Is it perfect? Sadly no. No database can contain every possible way that a spammer could spell a word obscurely to beat the filter. Blacklists and reverse DNS could affect legitimate systems and block good email as well. A very delicate balance needs to be struck on each and every mail filter to ensure the most spam is being prevented from being delivered while allowing delivery of the most possible good email. Again, never perfect. You could make the rules too lax at which point 100% of good email gets to you, but so does 5-10% of the spam. Settings could be tightened and 1% of spam gets through, but only 98% of good email gets through. Make the settings really strict and 0% spam makes it through, but only 89% of good email does—and that meeting request for that billion dollar business deal wasn’t one of them. Whoops. 1% spam is looking better if it means getting those meeting requests.
As indicated previously, it’s not a perfect science. There’s a lot of ways to beat the filters and the cat-and-mouse game has to constantly be waged, much like viruses and antivirus, to ensure the least amount of spam possible. But spam still gets through. Ever wondered how much email is processed and how much spam is handled and good email is delivered?
LAN Solutions provides email spam filtering as a service to our clients. Our mail filter has received 15,233,765 messages this year alone. Of those messages 12,589,107 (or 82.64%) were classified spam and blocked with another 143,936 (1.6%) being infected by viruses. Only 18.36% of messages this year were deemed legitimate and allows to pass through. This week alone, the mail filter has processed 215,246 messages with 84.29% of them spam, 4.36% of them viruses, and only 24,419 messages (11.34%) actually allowed to be delivered. Staggering numbers when, if all spam was delivered, your Inbox would be filled with messages at a rate of nearly 9-to-1 in favour of viruses and spam today alone. Yikes!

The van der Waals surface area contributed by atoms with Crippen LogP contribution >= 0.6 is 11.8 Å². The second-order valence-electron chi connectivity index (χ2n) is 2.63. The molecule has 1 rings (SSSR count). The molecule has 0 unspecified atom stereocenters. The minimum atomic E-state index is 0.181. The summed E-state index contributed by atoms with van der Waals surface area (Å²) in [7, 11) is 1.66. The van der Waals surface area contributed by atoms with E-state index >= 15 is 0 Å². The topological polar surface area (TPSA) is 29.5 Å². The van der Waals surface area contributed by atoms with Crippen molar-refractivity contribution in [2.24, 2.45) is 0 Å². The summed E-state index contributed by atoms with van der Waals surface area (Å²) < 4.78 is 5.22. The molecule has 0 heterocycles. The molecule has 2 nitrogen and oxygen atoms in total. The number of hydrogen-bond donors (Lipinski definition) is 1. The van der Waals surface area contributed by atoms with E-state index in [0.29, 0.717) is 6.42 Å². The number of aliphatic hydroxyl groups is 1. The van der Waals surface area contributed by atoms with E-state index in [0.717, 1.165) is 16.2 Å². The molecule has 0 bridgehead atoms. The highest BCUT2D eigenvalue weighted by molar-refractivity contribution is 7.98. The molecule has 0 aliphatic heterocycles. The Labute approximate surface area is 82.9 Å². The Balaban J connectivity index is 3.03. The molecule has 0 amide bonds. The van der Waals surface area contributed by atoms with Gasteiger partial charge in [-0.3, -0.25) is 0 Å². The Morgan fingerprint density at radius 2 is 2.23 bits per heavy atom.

Voting for the 2016 Calgary Small Business Week: People's Choice Award is open now through 8:00 am on September 2nd!
LAN Solutions is very excited to be a part of the Calgary Small Business Awards, and we need your support to win the People's Choice Award this year!
Visit http://www.smallbusinessweekcalgary.com/awards/finalists/peoples-choice-award/lan-solutions-corp/ to vote. It's friendly competition, and we'd love to see your support.
The Awards show is happening during the Small Business Calgary Conference, where you can find more information here: http://www.smallbusinessweekcalgary.com/conference/
Thanks! From everyone here at LAN Solutions.
Norton, a division of Symantec published a global study on public Wi-Fi use. Here's the link to the full study.
In the study, participants from the USA, UK, Australia, Canada, Japan, France, Germany, Brazil, and Mexico were questioned on their public wireless use habits. After reading the published results, the findings were shocking.